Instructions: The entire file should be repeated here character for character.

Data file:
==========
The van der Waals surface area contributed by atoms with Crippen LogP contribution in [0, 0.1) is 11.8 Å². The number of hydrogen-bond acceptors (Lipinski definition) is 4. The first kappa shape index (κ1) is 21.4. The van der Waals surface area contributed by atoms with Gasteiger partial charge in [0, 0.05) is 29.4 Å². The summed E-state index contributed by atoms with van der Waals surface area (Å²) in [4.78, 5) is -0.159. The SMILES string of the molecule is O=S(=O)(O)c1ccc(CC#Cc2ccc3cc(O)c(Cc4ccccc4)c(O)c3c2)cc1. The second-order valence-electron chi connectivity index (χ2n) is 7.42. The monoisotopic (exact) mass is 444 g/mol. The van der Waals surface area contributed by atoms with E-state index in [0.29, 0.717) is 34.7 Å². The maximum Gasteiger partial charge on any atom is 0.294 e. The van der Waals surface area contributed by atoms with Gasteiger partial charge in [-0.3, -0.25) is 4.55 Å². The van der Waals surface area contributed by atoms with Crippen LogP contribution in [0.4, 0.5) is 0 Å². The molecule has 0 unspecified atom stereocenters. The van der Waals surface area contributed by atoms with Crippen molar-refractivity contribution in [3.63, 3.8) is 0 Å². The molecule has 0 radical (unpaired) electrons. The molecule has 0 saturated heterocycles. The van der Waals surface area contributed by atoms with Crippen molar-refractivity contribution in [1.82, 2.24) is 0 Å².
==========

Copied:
The van der Waals surface area contributed by atoms with Crippen LogP contribution in [0, 0.1) is 11.8 Å². The number of hydrogen-bond acceptors (Lipinski definition) is 4. The first kappa shape index (κ1) is 21.4. The van der Waals surface area contributed by atoms with Gasteiger partial charge in [0, 0.05) is 29.4 Å². The summed E-state index contributed by atoms with van der Waals surface area (Å²) in [4.78, 5) is -0.159. The SMILES string of the molecule is O=S(=O)(O)c1ccc(CC#Cc2ccc3cc(O)c(Cc4ccccc4)c(O)c3c2)cc1. The second-order valence-electron chi connectivity index (χ2n) is 7.42. The monoisotopic (exact) mass is 444 g/mol. The van der Waals surface area contributed by atoms with E-state index in [0.29, 0.717) is 34.7 Å². The maximum Gasteiger partial charge on any atom is 0.294 e. The van der Waals surface area contributed by atoms with Gasteiger partial charge in [-0.3, -0.25) is 4.55 Å². The van der Waals surface area contributed by atoms with Crippen LogP contribution in [0.4, 0.5) is 0 Å². The molecule has 0 unspecified atom stereocenters. The van der Waals surface area contributed by atoms with Crippen molar-refractivity contribution in [3.63, 3.8) is 0 Å². The molecule has 0 radical (unpaired) electrons. The molecule has 0 saturated heterocycles. The van der Waals surface area contributed by atoms with Crippen molar-refractivity contribution in [1.82, 2.24) is 0 Å².